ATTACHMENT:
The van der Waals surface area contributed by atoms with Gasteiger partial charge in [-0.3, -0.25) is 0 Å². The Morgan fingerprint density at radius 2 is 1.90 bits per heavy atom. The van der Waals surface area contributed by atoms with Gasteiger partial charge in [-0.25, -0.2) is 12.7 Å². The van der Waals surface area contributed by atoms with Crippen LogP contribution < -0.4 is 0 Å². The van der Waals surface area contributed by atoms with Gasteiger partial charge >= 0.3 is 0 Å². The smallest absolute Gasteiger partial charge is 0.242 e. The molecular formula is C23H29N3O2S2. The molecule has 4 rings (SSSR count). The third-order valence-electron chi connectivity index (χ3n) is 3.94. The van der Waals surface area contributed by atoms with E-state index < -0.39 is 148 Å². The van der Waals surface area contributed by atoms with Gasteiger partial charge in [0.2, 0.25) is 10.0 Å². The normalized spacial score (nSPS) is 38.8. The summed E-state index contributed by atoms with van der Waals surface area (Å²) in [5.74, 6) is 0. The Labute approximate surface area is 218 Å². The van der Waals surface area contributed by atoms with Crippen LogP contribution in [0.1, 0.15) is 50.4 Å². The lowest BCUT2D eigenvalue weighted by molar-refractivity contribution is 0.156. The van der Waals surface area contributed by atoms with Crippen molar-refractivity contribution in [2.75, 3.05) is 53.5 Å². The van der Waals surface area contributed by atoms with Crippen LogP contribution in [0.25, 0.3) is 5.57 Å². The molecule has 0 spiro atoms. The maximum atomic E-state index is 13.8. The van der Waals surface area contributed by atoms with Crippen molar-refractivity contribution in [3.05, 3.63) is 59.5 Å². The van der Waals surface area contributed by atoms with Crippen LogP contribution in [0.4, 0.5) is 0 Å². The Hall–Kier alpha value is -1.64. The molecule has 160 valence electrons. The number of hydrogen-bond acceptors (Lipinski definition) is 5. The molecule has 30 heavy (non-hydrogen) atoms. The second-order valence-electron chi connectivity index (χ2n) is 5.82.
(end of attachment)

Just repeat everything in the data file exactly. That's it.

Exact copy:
The van der Waals surface area contributed by atoms with Gasteiger partial charge in [-0.3, -0.25) is 0 Å². The Morgan fingerprint density at radius 2 is 1.90 bits per heavy atom. The van der Waals surface area contributed by atoms with Gasteiger partial charge in [-0.25, -0.2) is 12.7 Å². The van der Waals surface area contributed by atoms with Crippen LogP contribution < -0.4 is 0 Å². The van der Waals surface area contributed by atoms with Gasteiger partial charge >= 0.3 is 0 Å². The smallest absolute Gasteiger partial charge is 0.242 e. The molecular formula is C23H29N3O2S2. The molecule has 4 rings (SSSR count). The third-order valence-electron chi connectivity index (χ3n) is 3.94. The van der Waals surface area contributed by atoms with E-state index < -0.39 is 148 Å². The van der Waals surface area contributed by atoms with Gasteiger partial charge in [0.2, 0.25) is 10.0 Å². The normalized spacial score (nSPS) is 38.8. The summed E-state index contributed by atoms with van der Waals surface area (Å²) in [5.74, 6) is 0. The Labute approximate surface area is 218 Å². The van der Waals surface area contributed by atoms with Crippen LogP contribution in [0.1, 0.15) is 50.4 Å². The lowest BCUT2D eigenvalue weighted by molar-refractivity contribution is 0.156. The van der Waals surface area contributed by atoms with Crippen molar-refractivity contribution in [2.75, 3.05) is 53.5 Å². The van der Waals surface area contributed by atoms with Crippen LogP contribution in [0.25, 0.3) is 5.57 Å². The molecule has 0 spiro atoms. The maximum atomic E-state index is 13.8. The van der Waals surface area contributed by atoms with Crippen molar-refractivity contribution in [3.05, 3.63) is 59.5 Å². The van der Waals surface area contributed by atoms with Crippen LogP contribution in [0.4, 0.5) is 0 Å². The Hall–Kier alpha value is -1.64. The molecule has 160 valence electrons. The number of hydrogen-bond acceptors (Lipinski definition) is 5. The molecule has 30 heavy (non-hydrogen) atoms. The second-order valence-electron chi connectivity index (χ2n) is 5.82.